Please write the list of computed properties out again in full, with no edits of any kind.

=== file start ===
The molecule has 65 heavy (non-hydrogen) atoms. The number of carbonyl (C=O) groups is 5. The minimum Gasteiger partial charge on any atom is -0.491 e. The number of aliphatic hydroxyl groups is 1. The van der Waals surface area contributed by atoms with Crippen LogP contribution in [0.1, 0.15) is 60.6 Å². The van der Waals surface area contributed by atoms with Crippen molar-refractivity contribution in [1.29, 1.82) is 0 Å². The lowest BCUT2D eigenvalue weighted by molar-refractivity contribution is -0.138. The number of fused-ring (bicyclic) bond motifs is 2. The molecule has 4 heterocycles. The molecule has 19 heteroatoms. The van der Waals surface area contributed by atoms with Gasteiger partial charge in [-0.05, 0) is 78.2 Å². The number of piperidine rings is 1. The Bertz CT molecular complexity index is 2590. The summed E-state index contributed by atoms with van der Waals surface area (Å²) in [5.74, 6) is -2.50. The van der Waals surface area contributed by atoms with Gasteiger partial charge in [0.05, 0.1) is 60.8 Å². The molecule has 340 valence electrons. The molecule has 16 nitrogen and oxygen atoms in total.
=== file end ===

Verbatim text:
The molecule has 65 heavy (non-hydrogen) atoms. The number of carbonyl (C=O) groups is 5. The minimum Gasteiger partial charge on any atom is -0.491 e. The number of aliphatic hydroxyl groups is 1. The van der Waals surface area contributed by atoms with Crippen LogP contribution in [0.1, 0.15) is 60.6 Å². The van der Waals surface area contributed by atoms with Crippen molar-refractivity contribution in [1.29, 1.82) is 0 Å². The lowest BCUT2D eigenvalue weighted by molar-refractivity contribution is -0.138. The number of fused-ring (bicyclic) bond motifs is 2. The molecule has 4 heterocycles. The molecule has 19 heteroatoms. The van der Waals surface area contributed by atoms with Gasteiger partial charge in [-0.05, 0) is 78.2 Å². The number of piperidine rings is 1. The Bertz CT molecular complexity index is 2590. The summed E-state index contributed by atoms with van der Waals surface area (Å²) in [5.74, 6) is -2.50. The van der Waals surface area contributed by atoms with Gasteiger partial charge in [0.05, 0.1) is 60.8 Å². The molecule has 340 valence electrons. The molecule has 16 nitrogen and oxygen atoms in total.